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The pathogenesis of cardiac fibrosis

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Abstract

Cardiac fibrosis is characterized by net accumulation of extracellular matrix proteins in the cardiac interstitium, and contributes to both systolic and diastolic dysfunction in many cardiac pathophysiologic conditions. This review discusses the cellular effectors and molecular pathways implicated in the pathogenesis of cardiac fibrosis. Although activated myofibroblasts are the main effector cells in the fibrotic heart, monocytes/macrophages, lymphocytes, mast cells, vascular cells and cardiomyocytes may also contribute to the fibrotic response by secreting key fibrogenic mediators. Inflammatory cytokines and chemokines, reactive oxygen species, mast cell-derived proteases, endothelin-1, the renin/angiotensin/aldosterone system, matricellular proteins, and growth factors (such as TGF-β and PDGF) are some of the best-studied mediators implicated in cardiac fibrosis. Both experimental and clinical evidence suggests that cardiac fibrotic alterations may be reversible. Understanding the mechanisms responsible for initiation, progression, and resolution of cardiac fibrosis is crucial to design anti-fibrotic treatment strategies for patients with heart disease.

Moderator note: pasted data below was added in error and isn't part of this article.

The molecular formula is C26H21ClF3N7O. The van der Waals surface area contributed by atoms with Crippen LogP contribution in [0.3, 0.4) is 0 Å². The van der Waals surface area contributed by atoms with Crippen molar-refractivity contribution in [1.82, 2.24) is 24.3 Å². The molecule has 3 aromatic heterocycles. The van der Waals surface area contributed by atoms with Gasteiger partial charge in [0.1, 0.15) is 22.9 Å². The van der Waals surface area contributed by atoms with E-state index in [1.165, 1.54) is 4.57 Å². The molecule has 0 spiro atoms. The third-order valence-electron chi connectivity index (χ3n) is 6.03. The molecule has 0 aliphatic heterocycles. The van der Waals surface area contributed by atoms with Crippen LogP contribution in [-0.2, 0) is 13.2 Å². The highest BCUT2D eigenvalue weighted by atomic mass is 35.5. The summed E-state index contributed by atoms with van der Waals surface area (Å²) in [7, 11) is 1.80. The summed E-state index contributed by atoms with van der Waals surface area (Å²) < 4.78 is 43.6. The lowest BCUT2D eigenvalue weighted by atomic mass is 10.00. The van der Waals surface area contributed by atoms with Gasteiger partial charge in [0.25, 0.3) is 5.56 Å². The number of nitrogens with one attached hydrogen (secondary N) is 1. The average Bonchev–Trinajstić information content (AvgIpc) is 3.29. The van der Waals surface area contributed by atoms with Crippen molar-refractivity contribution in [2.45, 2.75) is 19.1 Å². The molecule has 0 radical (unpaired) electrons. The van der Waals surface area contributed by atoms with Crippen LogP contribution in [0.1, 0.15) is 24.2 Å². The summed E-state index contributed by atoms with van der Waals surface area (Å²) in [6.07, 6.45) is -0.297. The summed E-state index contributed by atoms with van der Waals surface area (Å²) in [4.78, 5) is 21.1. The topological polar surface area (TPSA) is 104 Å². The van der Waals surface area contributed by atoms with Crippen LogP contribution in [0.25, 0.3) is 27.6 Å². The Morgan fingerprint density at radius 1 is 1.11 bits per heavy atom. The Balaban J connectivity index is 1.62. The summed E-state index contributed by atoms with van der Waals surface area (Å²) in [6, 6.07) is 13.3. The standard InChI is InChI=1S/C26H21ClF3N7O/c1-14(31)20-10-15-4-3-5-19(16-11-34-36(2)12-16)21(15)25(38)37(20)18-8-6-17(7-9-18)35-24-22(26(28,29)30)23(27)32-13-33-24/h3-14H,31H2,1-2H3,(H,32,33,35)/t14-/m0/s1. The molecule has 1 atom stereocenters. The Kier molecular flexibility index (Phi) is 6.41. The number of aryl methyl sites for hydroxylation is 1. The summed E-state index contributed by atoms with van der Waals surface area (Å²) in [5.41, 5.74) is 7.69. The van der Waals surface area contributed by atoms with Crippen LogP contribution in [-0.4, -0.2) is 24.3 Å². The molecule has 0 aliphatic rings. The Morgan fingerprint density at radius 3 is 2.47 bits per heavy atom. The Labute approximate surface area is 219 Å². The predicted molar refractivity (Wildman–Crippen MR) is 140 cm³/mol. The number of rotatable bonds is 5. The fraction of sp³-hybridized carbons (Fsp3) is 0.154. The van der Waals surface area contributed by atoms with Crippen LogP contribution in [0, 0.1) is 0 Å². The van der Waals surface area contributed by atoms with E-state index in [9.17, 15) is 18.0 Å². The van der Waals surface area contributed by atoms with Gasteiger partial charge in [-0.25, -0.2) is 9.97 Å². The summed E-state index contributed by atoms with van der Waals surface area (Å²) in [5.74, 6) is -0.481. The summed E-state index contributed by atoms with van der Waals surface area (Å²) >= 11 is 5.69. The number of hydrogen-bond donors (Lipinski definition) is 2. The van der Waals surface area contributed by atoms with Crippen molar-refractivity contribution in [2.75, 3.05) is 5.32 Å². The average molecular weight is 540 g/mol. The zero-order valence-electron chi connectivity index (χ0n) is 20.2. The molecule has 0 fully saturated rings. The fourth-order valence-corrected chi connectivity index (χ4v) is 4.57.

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Acknowledgments

Supported by NIH grants R01 HL76246 and R01 HL85440, and the Wilf Family Cardiovascular Research Institute.

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Kong, P., Christia, P. & Frangogiannis, N.G. The pathogenesis of cardiac fibrosis. Cell. Mol. Life Sci. 71, 549–574 (2014). https://doi.org/10.1007/s00018-013-1349-6

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